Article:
Specie Diversity: Ecosystems types range from savannah grassland, woodland, tropical rain forests, rivers and swamps. In this wide range of habitat types, 479 species of birds have been recorded, 87 of mammals and 14 of reptiles. Fish and butterflies.
Tourist Attraction: There are 2 way to access Murchison Falls. Drive straight to the top or by boat on River Nile from parra to the bottom of the falls. Along the 7km river stretch, there is plenty of water birds, hippos, crocodiles, bush-bucks and water bucks. Much more wildlife lions, leopards, hartebeests, kobs, Oribi, giraffes, elephants and can be seen while on game drive.
Named after the royal Queen Elizabeth II of England, this is one of the most famous national parks for wildlife safaris in Uganda. It is home to some of the big five that include elephants, hippos, tree climbing lions, African Leopards, chimpanzees, etc. The park hosts 95 species of mammals and over 600 bird species.
Conservation Importance: The Park is World Bio sphere reserve (UNESCO 1997) that includes a Ramsar wetland site and is classified as an Important Bird Area (IBA) by Birdlife International.
Species diversity: Most area is covered by water, thickets rain forests, swamps and savanna grasslands. This has provided suitable habitat for a wide range of species. At least 98 mammals, 606 of birds, and various species of fish, insects and reptiles.
Tourist Attraction: The tree climbing lions in Ishasha sector has made this park famous. Chimpanzee tracking is done in Kyambura, nature walks in Maramagambo forest and boat trips on the kaziga channel to the shores of Lake Edward at Mweya peninsula. While on the boat, elephants, buffaloes, hippos, Nile crocodiles, and a lot of water birds are easily seen. Game drives to kansenyi matting grounds, or leks for kobs, are famous places for lions, leopards and hyenas. For birders, the check list of 606 species may be good enough.
The Rwenzori Mountains National Park is one of the only three UNESCO world heritage sites in Uganda. It is home to one of the most dramatic scenery. Characterized with one of the most beautiful landscapes in the world, lots of opportunities await you in the region. Experience hikes to the iced Magherita Peak or opt for a shorter hike. There are breathtaking waterfalls, high glaciers, lakes, flora and fauna etc.
Conservation Importance: A world Heritage Site whose vegetation cover ranges from tropical rainforest through alpine meadows to snow. The range supports its own species and varieties of Giant groundsel and Giant lobelia. Six small mammals are Albertine Rift Valley endemic including Rwenzori otter shrew and the Rwenzori red duiker. It supports 19 endemic bird species including the Rwenzori Turaco, and the Blue-headed sunbird. Endemic reptile includes the Great lakes bush viper and the strange horned chameleon.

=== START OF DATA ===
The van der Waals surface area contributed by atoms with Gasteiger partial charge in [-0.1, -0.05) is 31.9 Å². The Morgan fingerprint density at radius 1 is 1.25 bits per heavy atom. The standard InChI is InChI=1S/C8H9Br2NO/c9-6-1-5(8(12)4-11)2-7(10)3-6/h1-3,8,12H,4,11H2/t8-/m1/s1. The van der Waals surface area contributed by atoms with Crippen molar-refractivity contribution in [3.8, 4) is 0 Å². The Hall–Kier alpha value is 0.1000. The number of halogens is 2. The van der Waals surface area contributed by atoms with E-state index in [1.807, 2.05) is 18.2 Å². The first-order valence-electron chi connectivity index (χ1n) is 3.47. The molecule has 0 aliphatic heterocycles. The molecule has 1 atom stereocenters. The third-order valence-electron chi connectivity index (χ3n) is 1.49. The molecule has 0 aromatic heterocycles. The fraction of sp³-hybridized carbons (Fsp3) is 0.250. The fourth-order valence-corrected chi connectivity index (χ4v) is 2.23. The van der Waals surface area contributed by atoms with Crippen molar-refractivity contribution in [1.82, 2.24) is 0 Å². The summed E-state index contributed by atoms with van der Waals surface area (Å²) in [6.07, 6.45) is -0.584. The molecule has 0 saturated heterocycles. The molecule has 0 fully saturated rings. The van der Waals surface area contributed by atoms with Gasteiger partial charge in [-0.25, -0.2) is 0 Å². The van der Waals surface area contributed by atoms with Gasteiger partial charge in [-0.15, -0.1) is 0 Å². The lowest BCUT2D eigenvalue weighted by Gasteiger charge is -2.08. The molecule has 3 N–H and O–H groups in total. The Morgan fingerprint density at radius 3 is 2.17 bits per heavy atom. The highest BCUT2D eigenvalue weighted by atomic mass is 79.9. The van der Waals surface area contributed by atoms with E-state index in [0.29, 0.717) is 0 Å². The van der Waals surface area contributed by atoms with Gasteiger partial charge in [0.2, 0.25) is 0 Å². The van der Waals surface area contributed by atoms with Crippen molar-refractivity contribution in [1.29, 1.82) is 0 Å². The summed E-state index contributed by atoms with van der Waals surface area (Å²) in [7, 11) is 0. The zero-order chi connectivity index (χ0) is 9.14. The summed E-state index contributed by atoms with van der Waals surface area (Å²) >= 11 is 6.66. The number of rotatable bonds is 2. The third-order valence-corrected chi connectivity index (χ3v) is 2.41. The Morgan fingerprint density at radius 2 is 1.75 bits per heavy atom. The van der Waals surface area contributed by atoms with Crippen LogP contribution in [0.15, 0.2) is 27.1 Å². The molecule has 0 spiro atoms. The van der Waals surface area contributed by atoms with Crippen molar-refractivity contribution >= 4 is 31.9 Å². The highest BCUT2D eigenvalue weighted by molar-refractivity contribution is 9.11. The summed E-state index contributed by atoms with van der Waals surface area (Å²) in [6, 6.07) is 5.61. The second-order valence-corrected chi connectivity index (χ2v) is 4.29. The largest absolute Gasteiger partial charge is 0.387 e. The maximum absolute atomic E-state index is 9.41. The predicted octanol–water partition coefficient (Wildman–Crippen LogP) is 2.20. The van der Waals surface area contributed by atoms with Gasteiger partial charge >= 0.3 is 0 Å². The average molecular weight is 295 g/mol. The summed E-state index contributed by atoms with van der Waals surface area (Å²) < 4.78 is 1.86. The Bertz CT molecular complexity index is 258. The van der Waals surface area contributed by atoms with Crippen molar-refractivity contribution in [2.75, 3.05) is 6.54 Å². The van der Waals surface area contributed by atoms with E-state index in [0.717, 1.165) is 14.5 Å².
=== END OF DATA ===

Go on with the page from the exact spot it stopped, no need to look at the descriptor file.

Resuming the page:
Specie diversity: 217 bird and 77mammal species have recorded in Rwenzori.
Tourist Attraction: Unlike our other parks that offer excellent game viewing opportunities, this is better known for its spectacular sceneries and unique plant life. Mountain climbing is the major activity, trekking along the Central Trail Circuit taking up to 7 days.
Semuliki National Park is less explored but a place worthy visiting in Uganda. Located in Western Uganda, this park is home to the popular Sempaya Hotsprings that attract most tourists. There are lots of things of to do in Semuliki National Park that is part of the vast Ituri Forest. These include game viewing, chimpanzee tracking, night safaris, etc
Conserving Importance: River Semuliki and Lamia, from the border between Uganda and D.R.Congo. The flora and fauna show strong affinities with the Congo basin forest with many species reaching the eastern limit of their ranges in Semuliki Forest. Suggesting it is the vast Ituri forest that has stretched from Congo into Semuliki in Uganda, coming along with its unique fauna and flora. No wonder 31 species of bird, one species of primate, and one of butterfly are West African part of their ranges.
Specie Diversity: 447 bird species have been recorded, 216 being true forest birds that include Sassi’s Olive Greenbul and White-crested Hornbill. 53 mammal species including the Beecroft’s flying Squirrel, water chevrotain, and Zenker’s flying mice, nocturnal animals of West Africa.
Tourist Attraction: Unique birdlife is the core reason for birdwatchers to visit this park. However, the 2 hot springs about a kilometer apart, makes an easy stop over for tourists with little time to spend. Other attractions are primate: chimpanzee, red colobus, de Brazza’s and Dent’s Mona monkeys. Also, buffaloes elephants, pygmy hippos, and leopards.